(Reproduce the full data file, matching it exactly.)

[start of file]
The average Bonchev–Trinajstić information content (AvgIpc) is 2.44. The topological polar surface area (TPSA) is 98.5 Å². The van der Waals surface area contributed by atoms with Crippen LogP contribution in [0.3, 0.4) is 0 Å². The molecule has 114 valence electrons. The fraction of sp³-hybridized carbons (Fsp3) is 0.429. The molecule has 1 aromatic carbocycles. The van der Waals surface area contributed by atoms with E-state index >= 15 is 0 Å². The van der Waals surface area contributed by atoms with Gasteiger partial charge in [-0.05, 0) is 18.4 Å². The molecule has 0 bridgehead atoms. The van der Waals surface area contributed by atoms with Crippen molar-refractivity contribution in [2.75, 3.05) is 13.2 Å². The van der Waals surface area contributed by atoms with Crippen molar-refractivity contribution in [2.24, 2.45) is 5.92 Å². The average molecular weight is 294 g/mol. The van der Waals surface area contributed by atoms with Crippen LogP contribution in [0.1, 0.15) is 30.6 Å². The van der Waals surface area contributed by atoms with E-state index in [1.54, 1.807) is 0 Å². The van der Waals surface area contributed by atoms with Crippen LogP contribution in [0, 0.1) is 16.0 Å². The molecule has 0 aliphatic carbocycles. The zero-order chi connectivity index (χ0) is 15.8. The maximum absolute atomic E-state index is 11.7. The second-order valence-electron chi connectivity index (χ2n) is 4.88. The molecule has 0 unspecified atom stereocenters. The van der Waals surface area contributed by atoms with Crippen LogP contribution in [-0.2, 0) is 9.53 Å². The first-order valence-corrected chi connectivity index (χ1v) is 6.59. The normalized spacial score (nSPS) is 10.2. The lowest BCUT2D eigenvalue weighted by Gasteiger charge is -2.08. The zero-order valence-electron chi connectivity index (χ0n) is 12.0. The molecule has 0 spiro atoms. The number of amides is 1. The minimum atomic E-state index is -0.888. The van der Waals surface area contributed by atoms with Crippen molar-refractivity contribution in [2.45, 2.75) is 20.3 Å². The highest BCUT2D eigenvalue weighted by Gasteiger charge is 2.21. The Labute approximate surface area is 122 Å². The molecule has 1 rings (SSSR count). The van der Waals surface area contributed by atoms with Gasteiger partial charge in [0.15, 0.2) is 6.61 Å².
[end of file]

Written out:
The average Bonchev–Trinajstić information content (AvgIpc) is 2.44. The topological polar surface area (TPSA) is 98.5 Å². The van der Waals surface area contributed by atoms with Crippen LogP contribution in [0.3, 0.4) is 0 Å². The molecule has 114 valence electrons. The fraction of sp³-hybridized carbons (Fsp3) is 0.429. The molecule has 1 aromatic carbocycles. The van der Waals surface area contributed by atoms with E-state index >= 15 is 0 Å². The van der Waals surface area contributed by atoms with Gasteiger partial charge in [-0.05, 0) is 18.4 Å². The molecule has 0 bridgehead atoms. The van der Waals surface area contributed by atoms with Crippen molar-refractivity contribution in [2.75, 3.05) is 13.2 Å². The van der Waals surface area contributed by atoms with Crippen molar-refractivity contribution in [2.24, 2.45) is 5.92 Å². The average molecular weight is 294 g/mol. The van der Waals surface area contributed by atoms with Crippen LogP contribution in [0.1, 0.15) is 30.6 Å². The van der Waals surface area contributed by atoms with E-state index in [1.54, 1.807) is 0 Å². The van der Waals surface area contributed by atoms with Crippen LogP contribution in [0, 0.1) is 16.0 Å². The molecule has 0 aliphatic carbocycles. The zero-order chi connectivity index (χ0) is 15.8. The maximum absolute atomic E-state index is 11.7. The second-order valence-electron chi connectivity index (χ2n) is 4.88. The molecule has 0 unspecified atom stereocenters. The van der Waals surface area contributed by atoms with Crippen LogP contribution in [-0.2, 0) is 9.53 Å². The first-order valence-corrected chi connectivity index (χ1v) is 6.59. The normalized spacial score (nSPS) is 10.2. The lowest BCUT2D eigenvalue weighted by Gasteiger charge is -2.08. The zero-order valence-electron chi connectivity index (χ0n) is 12.0. The molecule has 0 spiro atoms. The number of amides is 1. The minimum atomic E-state index is -0.888. The van der Waals surface area contributed by atoms with Crippen molar-refractivity contribution in [2.45, 2.75) is 20.3 Å². The highest BCUT2D eigenvalue weighted by Gasteiger charge is 2.21. The Labute approximate surface area is 122 Å². The molecule has 1 rings (SSSR count). The van der Waals surface area contributed by atoms with Gasteiger partial charge in [0.15, 0.2) is 6.61 Å².